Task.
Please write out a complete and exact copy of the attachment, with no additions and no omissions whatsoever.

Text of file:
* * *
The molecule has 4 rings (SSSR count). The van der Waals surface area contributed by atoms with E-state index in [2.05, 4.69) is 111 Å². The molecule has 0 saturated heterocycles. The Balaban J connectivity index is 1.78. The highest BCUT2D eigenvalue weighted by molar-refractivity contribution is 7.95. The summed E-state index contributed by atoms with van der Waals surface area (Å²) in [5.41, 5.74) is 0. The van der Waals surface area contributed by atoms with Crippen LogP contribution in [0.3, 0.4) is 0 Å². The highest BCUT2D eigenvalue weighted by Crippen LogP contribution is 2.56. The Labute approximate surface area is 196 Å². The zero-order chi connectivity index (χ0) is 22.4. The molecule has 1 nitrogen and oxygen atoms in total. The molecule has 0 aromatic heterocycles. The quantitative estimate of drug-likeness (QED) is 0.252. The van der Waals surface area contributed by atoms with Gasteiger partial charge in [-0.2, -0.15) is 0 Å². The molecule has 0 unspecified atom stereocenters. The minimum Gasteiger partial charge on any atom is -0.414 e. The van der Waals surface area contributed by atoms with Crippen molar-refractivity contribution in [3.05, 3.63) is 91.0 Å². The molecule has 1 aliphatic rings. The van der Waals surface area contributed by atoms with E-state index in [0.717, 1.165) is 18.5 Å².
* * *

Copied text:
The molecule has 4 rings (SSSR count). The van der Waals surface area contributed by atoms with E-state index in [2.05, 4.69) is 111 Å². The molecule has 0 saturated heterocycles. The Balaban J connectivity index is 1.78. The highest BCUT2D eigenvalue weighted by molar-refractivity contribution is 7.95. The summed E-state index contributed by atoms with van der Waals surface area (Å²) in [5.41, 5.74) is 0. The van der Waals surface area contributed by atoms with Crippen LogP contribution in [0.3, 0.4) is 0 Å². The highest BCUT2D eigenvalue weighted by Crippen LogP contribution is 2.56. The Labute approximate surface area is 196 Å². The zero-order chi connectivity index (χ0) is 22.4. The molecule has 1 nitrogen and oxygen atoms in total. The molecule has 0 aromatic heterocycles. The quantitative estimate of drug-likeness (QED) is 0.252. The van der Waals surface area contributed by atoms with Gasteiger partial charge in [-0.2, -0.15) is 0 Å². The molecule has 0 unspecified atom stereocenters. The minimum Gasteiger partial charge on any atom is -0.414 e. The van der Waals surface area contributed by atoms with Crippen molar-refractivity contribution in [3.05, 3.63) is 91.0 Å². The molecule has 1 aliphatic rings. The van der Waals surface area contributed by atoms with E-state index in [0.717, 1.165) is 18.5 Å².